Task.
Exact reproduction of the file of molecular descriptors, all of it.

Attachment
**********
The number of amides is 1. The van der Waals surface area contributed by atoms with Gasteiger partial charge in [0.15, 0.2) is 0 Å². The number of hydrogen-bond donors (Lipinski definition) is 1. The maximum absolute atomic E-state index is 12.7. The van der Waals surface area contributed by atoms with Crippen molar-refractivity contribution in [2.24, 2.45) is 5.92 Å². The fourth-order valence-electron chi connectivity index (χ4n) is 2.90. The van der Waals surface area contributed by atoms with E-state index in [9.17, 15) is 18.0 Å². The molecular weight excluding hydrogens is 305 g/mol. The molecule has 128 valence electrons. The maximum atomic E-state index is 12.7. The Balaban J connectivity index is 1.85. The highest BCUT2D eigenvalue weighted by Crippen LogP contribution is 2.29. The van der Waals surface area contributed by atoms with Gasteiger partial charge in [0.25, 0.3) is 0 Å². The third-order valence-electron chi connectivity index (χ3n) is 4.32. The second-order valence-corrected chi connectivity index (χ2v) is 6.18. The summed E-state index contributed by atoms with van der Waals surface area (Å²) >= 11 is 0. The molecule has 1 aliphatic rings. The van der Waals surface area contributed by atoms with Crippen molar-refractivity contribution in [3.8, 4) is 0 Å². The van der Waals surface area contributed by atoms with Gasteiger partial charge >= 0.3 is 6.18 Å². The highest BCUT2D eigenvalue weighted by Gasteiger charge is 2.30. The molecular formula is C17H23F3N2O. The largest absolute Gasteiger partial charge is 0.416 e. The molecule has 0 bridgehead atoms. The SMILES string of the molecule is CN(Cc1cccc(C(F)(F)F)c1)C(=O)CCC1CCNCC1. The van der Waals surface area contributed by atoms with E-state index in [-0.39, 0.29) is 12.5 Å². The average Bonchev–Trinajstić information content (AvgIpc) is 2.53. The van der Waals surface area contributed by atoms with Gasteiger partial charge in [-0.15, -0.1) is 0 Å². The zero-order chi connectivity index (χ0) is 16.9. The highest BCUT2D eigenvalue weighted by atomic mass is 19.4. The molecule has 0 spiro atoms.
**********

The number of amides is 1. The van der Waals surface area contributed by atoms with Gasteiger partial charge in [0.15, 0.2) is 0 Å². The number of hydrogen-bond donors (Lipinski definition) is 1. The maximum absolute atomic E-state index is 12.7. The van der Waals surface area contributed by atoms with Crippen molar-refractivity contribution in [2.24, 2.45) is 5.92 Å². The fourth-order valence-electron chi connectivity index (χ4n) is 2.90. The van der Waals surface area contributed by atoms with E-state index in [9.17, 15) is 18.0 Å². The molecular weight excluding hydrogens is 305 g/mol. The molecule has 128 valence electrons. The maximum atomic E-state index is 12.7. The Balaban J connectivity index is 1.85. The highest BCUT2D eigenvalue weighted by Crippen LogP contribution is 2.29. The van der Waals surface area contributed by atoms with Gasteiger partial charge in [0.25, 0.3) is 0 Å². The third-order valence-electron chi connectivity index (χ3n) is 4.32. The second-order valence-corrected chi connectivity index (χ2v) is 6.18. The summed E-state index contributed by atoms with van der Waals surface area (Å²) >= 11 is 0. The molecule has 1 aliphatic rings. The van der Waals surface area contributed by atoms with Crippen molar-refractivity contribution in [3.8, 4) is 0 Å². The van der Waals surface area contributed by atoms with Gasteiger partial charge >= 0.3 is 6.18 Å². The highest BCUT2D eigenvalue weighted by Gasteiger charge is 2.30. The molecular formula is C17H23F3N2O. The largest absolute Gasteiger partial charge is 0.416 e. The molecule has 0 bridgehead atoms. The SMILES string of the molecule is CN(Cc1cccc(C(F)(F)F)c1)C(=O)CCC1CCNCC1. The van der Waals surface area contributed by atoms with E-state index in [-0.39, 0.29) is 12.5 Å². The average Bonchev–Trinajstić information content (AvgIpc) is 2.53. The van der Waals surface area contributed by atoms with Gasteiger partial charge in [-0.15, -0.1) is 0 Å². The zero-order chi connectivity index (χ0) is 16.9. The highest BCUT2D eigenvalue weighted by atomic mass is 19.4. The molecule has 0 spiro atoms.